While there’s a lot of talk about shark culls in order to protect people, the thing one should know is that all species of sharks are in serious decline and at high risk of extinction. While sharks are demonised in the media, they are central to maintaining balance and ocean health. Flake refers to Gummy Shark and Rig breeds, which aren’t the sort that people are particularly terrified of. See the entry on Blue Grenadier to hear why whiting is awesome.
Swap Swordfish and Marlin for ––> Mahi Mahi or Yellowtail Kingfish
These incredible game fish have historically suffered over fishing and are a vulnerable species. While swordfish is not currently considered overfished, deep sea fish like these and also shark, rays and tuna have high levels of mercury which can affect the nervous system and brain development of fetuses. Pregnant women and also young children should limit their diet of such deep sea fish. Mahi Mahi has really firm flesh and is the best replacement. If you’re the sort of person who wanted swordfish or marlin in the first place, I expect you’re grilling fish steaks. Mahi mahi will do this fine. You often get yellow tail amongst your sashimi selection. With firm flesh, it endures most cooking methods. With firm fleshed fish, overcooking will dry it out, so keep an eye on it. Leave the cool pointy nosed fish alone.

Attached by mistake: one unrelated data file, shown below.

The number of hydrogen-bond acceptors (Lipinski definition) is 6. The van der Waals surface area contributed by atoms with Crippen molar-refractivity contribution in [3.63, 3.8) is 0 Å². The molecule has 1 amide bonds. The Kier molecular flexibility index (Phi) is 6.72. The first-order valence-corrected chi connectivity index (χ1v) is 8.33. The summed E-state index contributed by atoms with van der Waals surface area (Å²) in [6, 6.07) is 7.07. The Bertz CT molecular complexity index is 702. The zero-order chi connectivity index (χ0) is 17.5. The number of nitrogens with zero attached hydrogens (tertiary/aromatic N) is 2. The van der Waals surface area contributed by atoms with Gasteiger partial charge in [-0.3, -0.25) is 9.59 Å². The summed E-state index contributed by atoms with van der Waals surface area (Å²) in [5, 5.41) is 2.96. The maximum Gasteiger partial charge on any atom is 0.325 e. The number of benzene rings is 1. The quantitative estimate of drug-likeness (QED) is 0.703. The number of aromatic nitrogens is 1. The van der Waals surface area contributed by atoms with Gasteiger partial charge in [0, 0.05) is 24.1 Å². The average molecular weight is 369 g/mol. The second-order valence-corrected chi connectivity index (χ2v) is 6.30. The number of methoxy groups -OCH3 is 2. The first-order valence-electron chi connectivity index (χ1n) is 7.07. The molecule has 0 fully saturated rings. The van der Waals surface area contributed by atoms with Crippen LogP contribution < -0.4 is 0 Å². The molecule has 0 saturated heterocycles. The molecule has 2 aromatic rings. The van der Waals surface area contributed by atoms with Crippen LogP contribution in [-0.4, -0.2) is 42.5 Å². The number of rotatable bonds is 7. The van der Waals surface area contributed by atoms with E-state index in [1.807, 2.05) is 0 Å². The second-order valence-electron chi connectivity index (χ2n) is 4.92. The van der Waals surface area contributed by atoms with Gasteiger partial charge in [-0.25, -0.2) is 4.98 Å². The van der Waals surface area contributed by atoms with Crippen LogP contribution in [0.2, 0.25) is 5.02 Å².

Swap Yellow Fin and Big Eye Tuna for ––> local Albacore or Skipjack Tuna which has been line caught or Mackerel
Tuna is extremely popular, from its use in sashimi to the tinned variety most of us have lurking in our pantry. Like sharks, as predators they are important for maintaining balance in their ecosystems. See above for issues of mercury in deep sea fish. Bycatch is also a serious issue with the pursuit of tuna, where other species of marine life suffer due to contact with fishing vessels or equipment.
To find the best replacements, we used the brilliant Seafood Converter, from Good Fish Bad Fish. Please visit goodfishbadfish.com.au to access the seafood converter to find sustainable replacements for other fish and seafood, and also to learn much more about how to make more sustainable seafood choices.